Skarnio Horrores Da Vida LP

Fierce, metallic crusty hardcore from Brazil (of course). They’ve been tearing it up since 2009 or so and have not mellowed a bit. You could definitely give them the usual comparisons of RATOS DE PORÃO when they started to go a little metal or LOBOTOMIA if they didn’t suck when they got metal, but I’m hearing ANTI CIMEX and a little NO FUCKER as well. It’s all ripping from start to explosive ending and it’s not for a leisurely Sunday afternoon listen, unless you’re having morning tea in Ukraine. Check it out.

The Stools / Toeheads Watch It Die split LP

Filthy garage punk rock(’n’roll) in the finest Detroit tradition. Shit sounds nasty, like the shit is supposed to sound. The STOOLS come off like GORIES guzzling crack and distortion, then TOEHEADS add a seriously dark swagger to the equation when you flip the shit. Get fukkd up to one side, regret your life choices on the other—TOEHEADS’ “I Want to Be in Your Life (So I’ll Die)” is a devastating album-ender. Absolute killer on both sides; garage rock fans will eat it up, and pretentious punks will change their minds.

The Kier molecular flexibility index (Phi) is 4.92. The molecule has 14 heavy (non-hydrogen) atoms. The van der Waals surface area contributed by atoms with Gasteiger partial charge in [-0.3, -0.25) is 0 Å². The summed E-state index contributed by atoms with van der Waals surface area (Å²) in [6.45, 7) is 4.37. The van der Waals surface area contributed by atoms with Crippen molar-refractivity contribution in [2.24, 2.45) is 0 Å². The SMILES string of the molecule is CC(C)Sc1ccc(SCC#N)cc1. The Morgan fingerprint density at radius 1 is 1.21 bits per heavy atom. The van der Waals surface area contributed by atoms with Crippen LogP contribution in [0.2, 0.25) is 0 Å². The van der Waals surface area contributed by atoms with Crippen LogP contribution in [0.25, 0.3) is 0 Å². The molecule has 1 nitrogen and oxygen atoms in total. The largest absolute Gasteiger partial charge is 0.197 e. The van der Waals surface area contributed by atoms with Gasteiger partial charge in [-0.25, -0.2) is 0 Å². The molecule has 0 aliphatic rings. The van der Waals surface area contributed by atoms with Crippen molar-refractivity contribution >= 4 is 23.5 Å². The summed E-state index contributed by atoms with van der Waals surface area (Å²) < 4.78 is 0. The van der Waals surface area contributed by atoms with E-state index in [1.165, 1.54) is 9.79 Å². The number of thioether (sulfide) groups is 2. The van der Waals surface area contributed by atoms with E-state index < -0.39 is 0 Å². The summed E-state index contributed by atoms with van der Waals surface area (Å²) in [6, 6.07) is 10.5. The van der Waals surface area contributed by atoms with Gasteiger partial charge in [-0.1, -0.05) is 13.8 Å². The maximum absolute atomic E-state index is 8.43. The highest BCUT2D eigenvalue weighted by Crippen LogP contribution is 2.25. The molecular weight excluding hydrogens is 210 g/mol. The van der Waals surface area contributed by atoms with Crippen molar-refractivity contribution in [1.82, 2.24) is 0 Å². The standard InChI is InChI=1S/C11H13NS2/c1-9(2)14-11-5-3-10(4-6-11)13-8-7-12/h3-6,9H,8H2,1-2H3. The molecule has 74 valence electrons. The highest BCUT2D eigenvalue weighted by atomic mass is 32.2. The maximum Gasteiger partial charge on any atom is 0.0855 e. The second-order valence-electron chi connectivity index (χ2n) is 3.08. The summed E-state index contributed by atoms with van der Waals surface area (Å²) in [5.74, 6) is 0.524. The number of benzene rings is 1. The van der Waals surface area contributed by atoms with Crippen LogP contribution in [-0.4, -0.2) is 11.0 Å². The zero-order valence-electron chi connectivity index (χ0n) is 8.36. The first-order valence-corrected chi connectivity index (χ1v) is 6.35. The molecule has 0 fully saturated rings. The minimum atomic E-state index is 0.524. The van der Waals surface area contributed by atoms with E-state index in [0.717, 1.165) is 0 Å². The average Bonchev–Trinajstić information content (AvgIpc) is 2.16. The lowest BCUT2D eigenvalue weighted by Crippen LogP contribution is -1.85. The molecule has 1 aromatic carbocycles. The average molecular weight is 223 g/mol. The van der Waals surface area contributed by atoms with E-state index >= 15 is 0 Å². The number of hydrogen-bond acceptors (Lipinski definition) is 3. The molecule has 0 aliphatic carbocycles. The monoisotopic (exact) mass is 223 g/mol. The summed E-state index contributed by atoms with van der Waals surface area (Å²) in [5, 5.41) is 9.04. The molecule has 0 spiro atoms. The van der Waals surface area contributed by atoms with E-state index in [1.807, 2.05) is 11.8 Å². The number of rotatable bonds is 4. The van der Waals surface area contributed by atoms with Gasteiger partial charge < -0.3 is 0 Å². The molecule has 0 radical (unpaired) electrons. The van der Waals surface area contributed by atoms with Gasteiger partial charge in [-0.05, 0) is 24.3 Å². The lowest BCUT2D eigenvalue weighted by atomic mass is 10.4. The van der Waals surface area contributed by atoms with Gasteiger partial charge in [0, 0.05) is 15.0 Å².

Varonas Instinto Animal EP

Given that there are Spanish labels involved here and the songs are sung in Spanish, I’m going to go out on a limb and suggest that these folks might be Spanish. Whether or not that’s true, if you’re a fan of female-fronted, sometimes up-tempo power pop with a focus on the vocals, this is likely for you. There’s nothing that says that your punk rock or power pop can’t come from someone with a pretty voice. Three quick songs, and just like that, it’s over. Well-played and well-produced. I wanted more.

V/A Φωνή Διαμαρτυρίας (Voice of Protest) cassette